Kristeva Dowling is the author of Chicken Poop for the Soul: In Search of Food Sovereignty. We caught up with her after her appearance on a new TELUS’ documentary, With the Land. We discussed living in Grande Prairie, raising bees and environmental issues with veganism. Enjoy our Q&A below.
Note: conversation has been edited for clarity.
Alison: What inspired you to move up north?
Kristeva: I was born and raised in Vancouver, but after living in New Zealand for six years, I really missed Canada’s wilderness—especially the wildlife. I moved back to Bella Coola Valley. When I was ready to leave, one of my friend’s neighbours had a farm that needed looking after for six weeks near Grande Prairie. After a beautiful summer, I decided to plant roots and start again in Grovedale (21 kilometres south).
Alison: Grande Prairie is cold—I grew up there—and not somewhere I’d think of to “live off the land.” How do you make it work?
Kristeva: The prairies are a great place for bees—Alberta is the honey capital of Canada—because they need dry conditions. I gather berries, hunt deer and make mead.
Alison: When did you start thinking about adopting this lifestyle and why?
Kristeva: In the early 1990s, there was a truck strike in Prince George. It was January and I was standing in the grocery store looking at fairly bare shelves. Seeing the snow come down outside made me realize it would be a long time before I could harvest anything—even if I had a garden. That year, I vowed to start learning how to grow my own food.
Alison: What does a typical day in your life look like?
Kristeva: That really depends on the season. Even then, every day is different. When a bear comes to destroy the honey, it’s never when it’s convenient. But in general, I get up, make a coffee and bring it out to the garden, do some weeding, let the chickens out, feed the dogs… Today I just finished harvesting spruce tips. Next up is dandelion season. As soon as I spot rose petals, I’m already behind. The seasons change fast.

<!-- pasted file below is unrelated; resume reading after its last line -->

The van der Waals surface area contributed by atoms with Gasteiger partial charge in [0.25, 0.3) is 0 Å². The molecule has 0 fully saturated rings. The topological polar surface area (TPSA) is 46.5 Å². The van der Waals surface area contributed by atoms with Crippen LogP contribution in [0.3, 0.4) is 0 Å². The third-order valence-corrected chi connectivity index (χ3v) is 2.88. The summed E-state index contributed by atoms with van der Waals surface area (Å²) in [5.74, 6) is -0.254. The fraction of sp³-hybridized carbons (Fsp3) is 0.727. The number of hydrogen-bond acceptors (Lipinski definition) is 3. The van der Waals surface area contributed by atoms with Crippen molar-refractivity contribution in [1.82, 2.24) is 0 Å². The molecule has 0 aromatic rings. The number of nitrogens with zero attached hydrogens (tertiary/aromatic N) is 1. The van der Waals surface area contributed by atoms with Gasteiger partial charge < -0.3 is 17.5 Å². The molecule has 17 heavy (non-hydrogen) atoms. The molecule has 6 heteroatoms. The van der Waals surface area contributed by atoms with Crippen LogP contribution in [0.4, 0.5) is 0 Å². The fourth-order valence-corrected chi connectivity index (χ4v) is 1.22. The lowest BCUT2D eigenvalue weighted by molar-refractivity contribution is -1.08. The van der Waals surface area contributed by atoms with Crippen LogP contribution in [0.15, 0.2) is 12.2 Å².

Alison: How would you encourage Canadians looking to reduce their environmental impact?
Kristeva: In terms of our footprint, one of the things you can control is how and what you eat. For example, if you’re vegan, you have millions of food miles on everything you’re putting in your mouth. Vegan is not an environmental choice. If you’re vegan and you think you’re saving animals, you’re very wrong and I would say you’re not educated enough about where that food is coming from and how it’s raised. I grew up a meat eater, and I became vegetarian and eventually vegan because I didn’t want to kill the animals. Then I started learning about how our food is processed. Imagine the vast amounts of forests, savanna and habitats for insects and small mammals that must be destroyed for soybean fields so that the world could be vegan. Many baby animals hide when a combine comes, and they are killed. Veganism isn’t the answer. Soybeans don’t grow in Canada. They're coming from thousands of miles away; the beans are packaged in plastic. Really stop and think through the industrial process of getting tofurkey burgers to Save-On-Foods. It’s a dirty business.
Instead, I practice eating locally. I credit The 100-Mile Diet by Alisa Smith and J.B. Mackinnon for putting that idea on the map. I think the best thing anyone can do for the planet is to eat local. Get to know the farmers in your area and go to the local markets. Then learn to produce some food yourself. Just because you live in the apartment doesn’t mean you can’t do anything. Buy peaches from the Okanagan when they’re ripe, then can them and enjoy preserved peaches all winter. Forage while you hike. Incorporate a little bit of food security into your day-to-day lifestyle.
Watch: With the Land